“You can see it’s printed from two separate stones,” Williams said. “The alligator was so big it wouldn’t fit on one.”

Tragically, Jiménez died in 2006 after a piece of his 32-foot-tall sculpture Blue Mustang, a commission for the Denver International Airport, fell and severed an artery in his leg.

Mythic Adaptation

Also hailing from El Paso, San Antonio-based artist and educator Richard Armendariz celebrates hallmarks of the borderlands from his own distinct perspective. Easily recognizable, his work involves using a customized router to carve patterns and imagery into moody landscape paintings.

Remixing concepts borrowed from Fransisco Goya’s horrific painting Saturn Devouring His Son, Armendariz’s Red Saturn and His Children reimagines the cannibalistic titan as a buffalo that’s unperturbed by pesky “children” bent on usurping his mighty powers.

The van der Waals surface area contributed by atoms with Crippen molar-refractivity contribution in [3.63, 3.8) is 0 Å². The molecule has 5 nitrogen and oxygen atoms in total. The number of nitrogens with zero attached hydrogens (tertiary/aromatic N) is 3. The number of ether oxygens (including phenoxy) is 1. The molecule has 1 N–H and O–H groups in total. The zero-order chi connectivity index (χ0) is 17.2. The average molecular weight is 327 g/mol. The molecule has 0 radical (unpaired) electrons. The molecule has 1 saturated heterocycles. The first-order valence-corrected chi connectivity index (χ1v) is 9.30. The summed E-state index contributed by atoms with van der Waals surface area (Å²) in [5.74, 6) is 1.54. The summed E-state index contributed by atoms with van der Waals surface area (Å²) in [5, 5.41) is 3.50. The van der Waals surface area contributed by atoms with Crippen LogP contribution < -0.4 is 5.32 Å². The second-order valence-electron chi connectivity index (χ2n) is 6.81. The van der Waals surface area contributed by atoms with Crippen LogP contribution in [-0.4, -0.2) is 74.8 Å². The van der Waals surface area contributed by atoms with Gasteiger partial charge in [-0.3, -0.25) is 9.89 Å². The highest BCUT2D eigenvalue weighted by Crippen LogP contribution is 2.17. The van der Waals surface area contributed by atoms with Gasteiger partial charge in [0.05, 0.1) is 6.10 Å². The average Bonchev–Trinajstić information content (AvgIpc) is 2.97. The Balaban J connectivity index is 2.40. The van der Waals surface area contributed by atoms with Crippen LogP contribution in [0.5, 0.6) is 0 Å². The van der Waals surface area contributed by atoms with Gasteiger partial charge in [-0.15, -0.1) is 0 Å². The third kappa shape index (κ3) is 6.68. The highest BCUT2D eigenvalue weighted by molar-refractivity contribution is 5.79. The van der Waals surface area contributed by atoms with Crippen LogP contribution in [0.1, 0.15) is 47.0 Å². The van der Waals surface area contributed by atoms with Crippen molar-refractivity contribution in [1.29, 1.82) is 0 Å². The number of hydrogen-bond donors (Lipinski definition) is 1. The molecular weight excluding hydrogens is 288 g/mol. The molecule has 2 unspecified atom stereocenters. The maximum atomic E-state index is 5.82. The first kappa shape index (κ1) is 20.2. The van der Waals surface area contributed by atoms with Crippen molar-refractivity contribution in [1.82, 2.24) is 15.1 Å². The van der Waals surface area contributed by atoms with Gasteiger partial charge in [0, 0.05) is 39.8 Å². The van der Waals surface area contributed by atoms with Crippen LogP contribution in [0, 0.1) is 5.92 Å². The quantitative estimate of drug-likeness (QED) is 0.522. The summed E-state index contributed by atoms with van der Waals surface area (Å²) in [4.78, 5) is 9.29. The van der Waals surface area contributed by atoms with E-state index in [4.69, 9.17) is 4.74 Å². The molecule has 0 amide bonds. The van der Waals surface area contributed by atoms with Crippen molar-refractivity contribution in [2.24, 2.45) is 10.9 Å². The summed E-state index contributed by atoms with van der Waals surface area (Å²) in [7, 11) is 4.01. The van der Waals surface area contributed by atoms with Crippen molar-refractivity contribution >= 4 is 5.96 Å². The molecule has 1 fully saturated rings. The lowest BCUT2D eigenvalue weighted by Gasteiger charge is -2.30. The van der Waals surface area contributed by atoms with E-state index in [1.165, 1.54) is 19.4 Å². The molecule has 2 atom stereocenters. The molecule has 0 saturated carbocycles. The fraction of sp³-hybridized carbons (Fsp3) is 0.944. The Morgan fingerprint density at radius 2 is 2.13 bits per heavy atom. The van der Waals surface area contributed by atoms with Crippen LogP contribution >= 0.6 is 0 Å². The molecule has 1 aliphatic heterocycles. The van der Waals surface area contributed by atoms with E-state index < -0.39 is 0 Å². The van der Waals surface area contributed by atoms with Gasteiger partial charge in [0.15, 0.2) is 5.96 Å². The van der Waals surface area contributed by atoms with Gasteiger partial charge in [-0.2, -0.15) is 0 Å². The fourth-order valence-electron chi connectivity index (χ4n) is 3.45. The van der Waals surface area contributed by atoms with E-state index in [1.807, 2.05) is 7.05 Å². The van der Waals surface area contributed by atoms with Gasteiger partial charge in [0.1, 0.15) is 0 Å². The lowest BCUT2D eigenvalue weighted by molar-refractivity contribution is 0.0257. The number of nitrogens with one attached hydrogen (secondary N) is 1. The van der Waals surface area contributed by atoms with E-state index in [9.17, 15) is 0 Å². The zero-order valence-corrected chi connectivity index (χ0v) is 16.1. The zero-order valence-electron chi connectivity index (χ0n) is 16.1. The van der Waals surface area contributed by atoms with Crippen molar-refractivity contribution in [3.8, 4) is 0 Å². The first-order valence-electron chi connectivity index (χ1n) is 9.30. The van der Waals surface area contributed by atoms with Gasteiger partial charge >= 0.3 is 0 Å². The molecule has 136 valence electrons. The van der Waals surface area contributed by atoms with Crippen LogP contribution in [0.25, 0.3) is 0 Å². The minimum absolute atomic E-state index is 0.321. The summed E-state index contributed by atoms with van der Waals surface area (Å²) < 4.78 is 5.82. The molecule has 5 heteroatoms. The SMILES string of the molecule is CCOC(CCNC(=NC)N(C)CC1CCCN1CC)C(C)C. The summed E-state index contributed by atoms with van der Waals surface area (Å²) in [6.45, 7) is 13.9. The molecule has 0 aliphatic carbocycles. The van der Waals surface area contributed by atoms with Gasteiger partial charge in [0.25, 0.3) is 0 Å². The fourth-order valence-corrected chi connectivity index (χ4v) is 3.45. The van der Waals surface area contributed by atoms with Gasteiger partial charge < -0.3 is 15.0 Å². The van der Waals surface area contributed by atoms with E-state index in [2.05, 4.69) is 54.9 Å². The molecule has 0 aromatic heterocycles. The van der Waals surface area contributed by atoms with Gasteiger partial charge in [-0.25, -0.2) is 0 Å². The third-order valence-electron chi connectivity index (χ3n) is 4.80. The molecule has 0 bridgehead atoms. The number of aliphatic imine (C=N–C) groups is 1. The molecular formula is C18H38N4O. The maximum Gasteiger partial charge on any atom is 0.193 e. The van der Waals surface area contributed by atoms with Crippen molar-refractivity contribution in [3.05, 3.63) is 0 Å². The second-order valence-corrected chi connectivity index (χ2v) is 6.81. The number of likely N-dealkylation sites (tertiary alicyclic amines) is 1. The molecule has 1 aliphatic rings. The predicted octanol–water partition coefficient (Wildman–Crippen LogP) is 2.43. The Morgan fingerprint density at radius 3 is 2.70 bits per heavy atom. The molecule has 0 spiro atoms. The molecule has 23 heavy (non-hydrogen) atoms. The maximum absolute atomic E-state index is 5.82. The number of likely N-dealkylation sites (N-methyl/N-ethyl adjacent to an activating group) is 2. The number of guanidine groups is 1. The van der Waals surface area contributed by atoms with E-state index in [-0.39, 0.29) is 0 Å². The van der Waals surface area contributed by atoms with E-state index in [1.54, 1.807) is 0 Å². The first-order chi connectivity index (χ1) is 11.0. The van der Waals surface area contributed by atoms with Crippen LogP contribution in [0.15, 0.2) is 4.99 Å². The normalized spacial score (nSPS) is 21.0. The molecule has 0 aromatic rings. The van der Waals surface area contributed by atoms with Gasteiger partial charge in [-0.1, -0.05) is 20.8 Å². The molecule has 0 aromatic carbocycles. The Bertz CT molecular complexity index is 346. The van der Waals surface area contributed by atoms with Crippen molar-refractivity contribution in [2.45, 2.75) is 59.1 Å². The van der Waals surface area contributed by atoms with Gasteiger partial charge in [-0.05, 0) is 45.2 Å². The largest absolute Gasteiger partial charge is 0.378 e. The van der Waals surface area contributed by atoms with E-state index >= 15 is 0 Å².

“When I started traveling more, I realized that the cultural protagonists found in myths and legends are interchangeable,” Armendariz told us. “I enjoy the idea of Saturn [as an] aging buffalo, no longer powerful. [He] ignores the prediction of his dethroning and allows his children to unseat him. The moths, cicadas and grackles pester Saturn, who is unable to fend them off, resigned to his fate.”

click to enlarge Frank Romero, White Horse - COURTESY OF MCNAY ART MUSEUM
  • Courtesy of McNay Art Museum
  • Frank Romero, White Horse
Family Affair

During a masked and socially distanced walkthrough of “El Rancho McNay,” Williams shared a bit of trivia that viewers might not pick up on.